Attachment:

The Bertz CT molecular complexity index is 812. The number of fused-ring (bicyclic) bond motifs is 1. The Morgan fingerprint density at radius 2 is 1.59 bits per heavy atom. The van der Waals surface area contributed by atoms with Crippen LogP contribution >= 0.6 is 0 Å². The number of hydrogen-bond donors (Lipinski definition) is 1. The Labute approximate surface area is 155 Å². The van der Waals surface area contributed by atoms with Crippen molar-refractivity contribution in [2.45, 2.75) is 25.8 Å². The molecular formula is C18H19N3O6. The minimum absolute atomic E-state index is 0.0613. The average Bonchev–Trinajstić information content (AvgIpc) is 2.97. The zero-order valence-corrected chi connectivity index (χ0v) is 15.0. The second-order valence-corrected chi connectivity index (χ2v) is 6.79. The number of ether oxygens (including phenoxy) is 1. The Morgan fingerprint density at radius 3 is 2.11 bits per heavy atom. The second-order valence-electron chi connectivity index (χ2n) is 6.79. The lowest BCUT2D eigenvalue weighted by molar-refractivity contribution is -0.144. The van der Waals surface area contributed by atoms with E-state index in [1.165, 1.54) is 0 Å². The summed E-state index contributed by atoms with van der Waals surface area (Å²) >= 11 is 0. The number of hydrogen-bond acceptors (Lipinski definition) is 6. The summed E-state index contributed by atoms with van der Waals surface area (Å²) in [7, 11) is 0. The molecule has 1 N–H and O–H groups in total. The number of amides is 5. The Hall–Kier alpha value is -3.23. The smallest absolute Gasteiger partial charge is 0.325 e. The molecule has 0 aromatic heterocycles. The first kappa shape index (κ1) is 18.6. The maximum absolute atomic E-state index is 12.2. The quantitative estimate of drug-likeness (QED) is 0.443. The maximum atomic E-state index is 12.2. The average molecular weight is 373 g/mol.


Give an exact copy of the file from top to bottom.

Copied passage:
The Bertz CT molecular complexity index is 812. The number of fused-ring (bicyclic) bond motifs is 1. The Morgan fingerprint density at radius 2 is 1.59 bits per heavy atom. The van der Waals surface area contributed by atoms with Crippen LogP contribution >= 0.6 is 0 Å². The number of hydrogen-bond donors (Lipinski definition) is 1. The Labute approximate surface area is 155 Å². The van der Waals surface area contributed by atoms with Crippen molar-refractivity contribution in [2.45, 2.75) is 25.8 Å². The molecular formula is C18H19N3O6. The minimum absolute atomic E-state index is 0.0613. The average Bonchev–Trinajstić information content (AvgIpc) is 2.97. The zero-order valence-corrected chi connectivity index (χ0v) is 15.0. The second-order valence-corrected chi connectivity index (χ2v) is 6.79. The number of ether oxygens (including phenoxy) is 1. The Morgan fingerprint density at radius 3 is 2.11 bits per heavy atom. The second-order valence-electron chi connectivity index (χ2n) is 6.79. The lowest BCUT2D eigenvalue weighted by molar-refractivity contribution is -0.144. The van der Waals surface area contributed by atoms with E-state index in [1.165, 1.54) is 0 Å². The summed E-state index contributed by atoms with van der Waals surface area (Å²) >= 11 is 0. The number of hydrogen-bond acceptors (Lipinski definition) is 6. The summed E-state index contributed by atoms with van der Waals surface area (Å²) in [7, 11) is 0. The molecule has 1 N–H and O–H groups in total. The number of amides is 5. The Hall–Kier alpha value is -3.23. The smallest absolute Gasteiger partial charge is 0.325 e. The molecule has 0 aromatic heterocycles. The first kappa shape index (κ1) is 18.6. The maximum absolute atomic E-state index is 12.2. The quantitative estimate of drug-likeness (QED) is 0.443. The maximum atomic E-state index is 12.2. The average molecular weight is 373 g/mol.